Several 1990s films have paid homage to Touch of Evil’s famous crane opening by contemporizing it with a Steadicam. Martin Scorsese’s Goodfellas (1990) uses a Steadicam to replicate the omniscient stalking that Touch of Evil had become so famous for. The camera follows two characters in a three-minute long take as they move from their parked car into the backdoor of the club Copacabana and through the kitchen into the club. The Steadicam gives a floaty effect, so that the viewer feels like an insect following the characters through tight, crowded spaces. Paul Thomas Anderson’s Boogie Nights (1997) combines both techniques: the crane shot and the Steadicam. The film opens with a three-minute long take that starts as a crane shot that tilts and flies down to the ground, then seamlessly transitions to a Steadicam that follows characters into a club. The camera moves us from the sky to the street to the interior, making us feel both like an omniscient observer and a participant in the scene.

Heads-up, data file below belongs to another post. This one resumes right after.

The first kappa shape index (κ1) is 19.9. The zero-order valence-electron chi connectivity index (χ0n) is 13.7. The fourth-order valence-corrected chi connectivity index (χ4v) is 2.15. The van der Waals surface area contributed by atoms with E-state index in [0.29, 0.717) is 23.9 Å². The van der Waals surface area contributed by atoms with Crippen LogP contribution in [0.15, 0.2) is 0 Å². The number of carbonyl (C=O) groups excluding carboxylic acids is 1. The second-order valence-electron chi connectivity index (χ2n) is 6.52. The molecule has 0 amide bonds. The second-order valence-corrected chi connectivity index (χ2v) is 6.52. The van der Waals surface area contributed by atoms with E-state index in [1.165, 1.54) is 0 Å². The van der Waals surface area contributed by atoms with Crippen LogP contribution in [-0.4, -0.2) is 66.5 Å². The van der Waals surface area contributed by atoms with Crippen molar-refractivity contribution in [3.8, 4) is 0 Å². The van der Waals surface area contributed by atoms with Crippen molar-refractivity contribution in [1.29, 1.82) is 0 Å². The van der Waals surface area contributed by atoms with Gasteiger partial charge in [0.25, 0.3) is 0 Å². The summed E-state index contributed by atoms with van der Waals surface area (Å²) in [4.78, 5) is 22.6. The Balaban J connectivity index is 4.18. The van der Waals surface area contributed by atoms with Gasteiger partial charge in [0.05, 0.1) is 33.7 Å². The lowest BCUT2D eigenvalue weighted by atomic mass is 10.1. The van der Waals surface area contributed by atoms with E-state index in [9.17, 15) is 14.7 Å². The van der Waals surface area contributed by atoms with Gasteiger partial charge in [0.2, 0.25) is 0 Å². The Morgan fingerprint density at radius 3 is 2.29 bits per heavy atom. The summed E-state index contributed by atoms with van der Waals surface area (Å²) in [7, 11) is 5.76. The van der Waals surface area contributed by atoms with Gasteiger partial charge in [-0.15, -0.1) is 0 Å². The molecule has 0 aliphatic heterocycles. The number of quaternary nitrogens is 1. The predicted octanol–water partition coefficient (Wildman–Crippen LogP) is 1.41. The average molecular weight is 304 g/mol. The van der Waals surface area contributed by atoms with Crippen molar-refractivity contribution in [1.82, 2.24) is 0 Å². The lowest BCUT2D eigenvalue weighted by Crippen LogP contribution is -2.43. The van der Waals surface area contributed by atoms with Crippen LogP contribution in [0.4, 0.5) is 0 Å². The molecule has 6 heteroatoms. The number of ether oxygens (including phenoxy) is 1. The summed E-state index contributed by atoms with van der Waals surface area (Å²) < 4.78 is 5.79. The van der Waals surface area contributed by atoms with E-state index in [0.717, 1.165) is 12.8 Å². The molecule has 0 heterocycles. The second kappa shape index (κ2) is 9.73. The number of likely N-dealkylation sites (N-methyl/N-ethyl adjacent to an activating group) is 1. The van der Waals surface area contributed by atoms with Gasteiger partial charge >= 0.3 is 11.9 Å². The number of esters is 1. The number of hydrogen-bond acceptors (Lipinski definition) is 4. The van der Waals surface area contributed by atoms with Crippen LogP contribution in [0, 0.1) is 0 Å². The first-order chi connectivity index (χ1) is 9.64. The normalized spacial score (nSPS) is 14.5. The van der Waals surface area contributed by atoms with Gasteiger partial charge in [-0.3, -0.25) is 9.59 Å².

Of course, if a filmmaker desires a cheap or a rough look to camera movement, then a handheld shaky cam shot can be preferable to the more expensive and complicated options of a dolly, crane, or Steadicam. Handheld cameras have long been used for documentary film because they provide freedom of movement and can more easily capture unplanned events. Many of these documentary handheld cameras inadvertently create a shaky camera look, and this look has become an aesthetic in narrative cinema that seeks a less sleek style. For example, mockumentaries replicate the shaky cam aesthetic in order to feel more authentic, more like a true documentary that aims to capture un-staged events. More recently, found footage horror films like The Blair Witch Project (Sánchez/Myrick, 1999) and Paranormal Activity (Peli, 2007) have adopted shaky cam shots in order to feel more realistic, and thus more horrific. Some light touches of shaky cam shots can be found now in most blockbuster films to evoke authenticity. Car chase sequences in recent action films, like Mad Max: Fury Road (Miller, 2015) and Quantum of Solace (Forster, 2008), use small, almost imperceptible inserts of shaky cam footage, taken from a camera attached to the side of a vehicle, in order to give authentic texture to the chase. These shots tend to be made with lesser quality cameras than the film generally, and so the texture of the footage feels closer to a documentary than a Blockbuster film. Though the audience is not meant to explicitly notice these small shots edited into the sequence, they do impart a feeling of reliability to what is otherwise a rather unbelievable action scenario.